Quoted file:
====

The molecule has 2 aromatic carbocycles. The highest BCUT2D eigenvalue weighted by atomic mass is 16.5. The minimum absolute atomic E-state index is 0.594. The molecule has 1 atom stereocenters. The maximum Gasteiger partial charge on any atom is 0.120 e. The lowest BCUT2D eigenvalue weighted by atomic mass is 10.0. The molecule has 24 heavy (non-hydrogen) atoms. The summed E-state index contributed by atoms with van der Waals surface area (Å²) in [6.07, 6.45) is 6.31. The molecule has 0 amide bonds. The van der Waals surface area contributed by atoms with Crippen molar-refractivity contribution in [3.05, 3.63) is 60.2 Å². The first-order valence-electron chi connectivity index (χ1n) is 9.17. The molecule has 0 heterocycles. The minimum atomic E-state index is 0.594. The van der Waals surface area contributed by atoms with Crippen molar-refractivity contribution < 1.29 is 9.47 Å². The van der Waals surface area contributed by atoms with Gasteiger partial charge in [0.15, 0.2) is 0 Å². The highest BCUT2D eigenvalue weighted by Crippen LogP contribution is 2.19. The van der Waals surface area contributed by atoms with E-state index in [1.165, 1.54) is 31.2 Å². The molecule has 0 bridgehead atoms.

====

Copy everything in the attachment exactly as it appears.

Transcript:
The molecule has 2 aromatic carbocycles. The highest BCUT2D eigenvalue weighted by atomic mass is 16.5. The minimum absolute atomic E-state index is 0.594. The molecule has 1 atom stereocenters. The maximum Gasteiger partial charge on any atom is 0.120 e. The lowest BCUT2D eigenvalue weighted by atomic mass is 10.0. The molecule has 24 heavy (non-hydrogen) atoms. The summed E-state index contributed by atoms with van der Waals surface area (Å²) in [6.07, 6.45) is 6.31. The molecule has 0 amide bonds. The van der Waals surface area contributed by atoms with Crippen molar-refractivity contribution in [3.05, 3.63) is 60.2 Å². The first-order valence-electron chi connectivity index (χ1n) is 9.17. The molecule has 0 heterocycles. The minimum atomic E-state index is 0.594. The van der Waals surface area contributed by atoms with Crippen molar-refractivity contribution < 1.29 is 9.47 Å². The van der Waals surface area contributed by atoms with Gasteiger partial charge in [0.15, 0.2) is 0 Å². The highest BCUT2D eigenvalue weighted by Crippen LogP contribution is 2.19. The van der Waals surface area contributed by atoms with E-state index in [1.165, 1.54) is 31.2 Å². The molecule has 0 bridgehead atoms.